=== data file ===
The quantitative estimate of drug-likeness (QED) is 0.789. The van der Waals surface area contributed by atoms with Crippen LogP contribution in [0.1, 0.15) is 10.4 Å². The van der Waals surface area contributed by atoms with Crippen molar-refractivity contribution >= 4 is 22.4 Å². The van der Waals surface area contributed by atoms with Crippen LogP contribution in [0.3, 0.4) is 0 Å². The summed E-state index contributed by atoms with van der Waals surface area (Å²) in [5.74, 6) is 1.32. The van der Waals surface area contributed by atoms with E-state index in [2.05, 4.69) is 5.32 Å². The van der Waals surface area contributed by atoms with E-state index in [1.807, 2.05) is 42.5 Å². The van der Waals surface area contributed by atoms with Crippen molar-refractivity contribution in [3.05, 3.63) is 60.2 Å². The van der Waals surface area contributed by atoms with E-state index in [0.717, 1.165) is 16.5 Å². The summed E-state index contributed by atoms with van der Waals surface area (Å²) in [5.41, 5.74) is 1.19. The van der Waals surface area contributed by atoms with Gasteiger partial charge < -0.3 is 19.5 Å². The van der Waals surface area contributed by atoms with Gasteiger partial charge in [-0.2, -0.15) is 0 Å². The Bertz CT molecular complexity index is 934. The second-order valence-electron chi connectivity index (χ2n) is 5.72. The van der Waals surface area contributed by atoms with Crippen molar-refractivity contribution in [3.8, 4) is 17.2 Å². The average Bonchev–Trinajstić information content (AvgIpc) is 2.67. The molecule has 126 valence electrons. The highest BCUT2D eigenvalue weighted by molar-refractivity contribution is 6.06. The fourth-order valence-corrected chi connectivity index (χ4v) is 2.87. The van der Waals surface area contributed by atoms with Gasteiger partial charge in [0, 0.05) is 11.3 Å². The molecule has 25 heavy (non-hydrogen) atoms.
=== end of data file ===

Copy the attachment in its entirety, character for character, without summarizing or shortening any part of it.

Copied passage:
The quantitative estimate of drug-likeness (QED) is 0.789. The van der Waals surface area contributed by atoms with Crippen LogP contribution in [0.1, 0.15) is 10.4 Å². The van der Waals surface area contributed by atoms with Crippen molar-refractivity contribution >= 4 is 22.4 Å². The van der Waals surface area contributed by atoms with Crippen LogP contribution in [0.3, 0.4) is 0 Å². The summed E-state index contributed by atoms with van der Waals surface area (Å²) in [5.74, 6) is 1.32. The van der Waals surface area contributed by atoms with E-state index in [2.05, 4.69) is 5.32 Å². The van der Waals surface area contributed by atoms with E-state index in [1.807, 2.05) is 42.5 Å². The van der Waals surface area contributed by atoms with Crippen molar-refractivity contribution in [3.05, 3.63) is 60.2 Å². The van der Waals surface area contributed by atoms with E-state index in [0.717, 1.165) is 16.5 Å². The summed E-state index contributed by atoms with van der Waals surface area (Å²) in [5.41, 5.74) is 1.19. The van der Waals surface area contributed by atoms with Gasteiger partial charge < -0.3 is 19.5 Å². The van der Waals surface area contributed by atoms with Gasteiger partial charge in [-0.2, -0.15) is 0 Å². The Bertz CT molecular complexity index is 934. The second-order valence-electron chi connectivity index (χ2n) is 5.72. The van der Waals surface area contributed by atoms with Crippen molar-refractivity contribution in [3.8, 4) is 17.2 Å². The average Bonchev–Trinajstić information content (AvgIpc) is 2.67. The molecule has 126 valence electrons. The highest BCUT2D eigenvalue weighted by molar-refractivity contribution is 6.06. The fourth-order valence-corrected chi connectivity index (χ4v) is 2.87. The van der Waals surface area contributed by atoms with Gasteiger partial charge in [0, 0.05) is 11.3 Å². The molecule has 25 heavy (non-hydrogen) atoms.